Bernanke defends Fed’s bond purchase in light of unemployment rates
Federal Reserve chairman Ben Bernanke supported the Fed's purchase of $600 billion in bonds Friday, saying the move was meant to boost economic recovery and lower unemployment rates.
In a speech to a European Central Bank conference in Frankfurt, Bernanke pointed out that the global economy depends on the U.S. for financial recovery.
"On its current economic trajectory the United States runs the risk of seeing millions of workers unemployed or underemployed for years. As a society, we should find that outcome unacceptable," said Bernanke.
Reserve officials were confident they made the right choice, citing a high unemployment rate of 10 percent and a relatively low inflation of 1 percent. Bernanke said the Fed's research found that the purchase could create between 700,000 and 1 million jobs over the next two years, according to the Wall Street Journal.
The central bank's debt-buying scheme came under some criticism from those worried about how it would affect the economy. U.S. Republicans expressed concern over inflation. Some foreign exchange dealers objected, saying that the purchase would weaken the dollar against foreign currencies and suggested that the move was made intentionally to "spur exports and the economy," reports the Journal.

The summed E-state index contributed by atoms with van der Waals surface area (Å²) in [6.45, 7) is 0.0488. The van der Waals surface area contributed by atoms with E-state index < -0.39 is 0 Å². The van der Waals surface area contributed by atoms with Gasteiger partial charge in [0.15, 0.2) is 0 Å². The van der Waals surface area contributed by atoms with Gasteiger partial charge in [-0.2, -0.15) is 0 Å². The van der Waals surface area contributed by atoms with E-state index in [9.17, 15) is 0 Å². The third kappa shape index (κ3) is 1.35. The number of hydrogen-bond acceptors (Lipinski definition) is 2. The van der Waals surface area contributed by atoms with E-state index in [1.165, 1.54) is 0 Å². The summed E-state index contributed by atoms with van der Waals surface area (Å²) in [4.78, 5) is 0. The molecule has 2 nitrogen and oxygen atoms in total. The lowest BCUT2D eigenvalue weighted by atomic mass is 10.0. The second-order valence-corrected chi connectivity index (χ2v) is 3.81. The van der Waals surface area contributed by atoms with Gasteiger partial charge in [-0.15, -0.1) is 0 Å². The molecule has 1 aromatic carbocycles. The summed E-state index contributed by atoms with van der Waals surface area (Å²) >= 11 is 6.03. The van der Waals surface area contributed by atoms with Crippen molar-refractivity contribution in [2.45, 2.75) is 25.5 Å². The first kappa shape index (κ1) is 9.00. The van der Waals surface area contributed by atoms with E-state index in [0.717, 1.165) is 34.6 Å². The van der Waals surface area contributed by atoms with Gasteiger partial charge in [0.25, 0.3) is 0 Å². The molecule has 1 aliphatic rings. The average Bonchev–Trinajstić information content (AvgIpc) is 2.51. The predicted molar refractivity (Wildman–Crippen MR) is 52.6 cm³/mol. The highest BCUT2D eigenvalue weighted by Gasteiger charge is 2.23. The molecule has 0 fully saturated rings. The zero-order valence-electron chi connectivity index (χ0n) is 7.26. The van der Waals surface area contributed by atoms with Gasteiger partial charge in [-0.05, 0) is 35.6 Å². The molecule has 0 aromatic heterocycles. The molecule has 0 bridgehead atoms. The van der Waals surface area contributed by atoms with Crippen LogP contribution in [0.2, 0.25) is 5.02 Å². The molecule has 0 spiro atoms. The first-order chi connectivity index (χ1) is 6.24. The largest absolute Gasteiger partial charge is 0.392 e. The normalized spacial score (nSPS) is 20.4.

Brazilian finance minister Guido Mantega has previously warned of ineffectiveness and potential conflict and said that "throwing money out of a helicopter doesn't do any good," according to the New York Times.
Meanwhile, others expressed support for the decision. Economist Anil Kashyap told the Times that "it’s already well understood that things could have gotten much worse in 2008 if the Fed hadn't gone to the mat, and I think Ben will be viewed as a hero."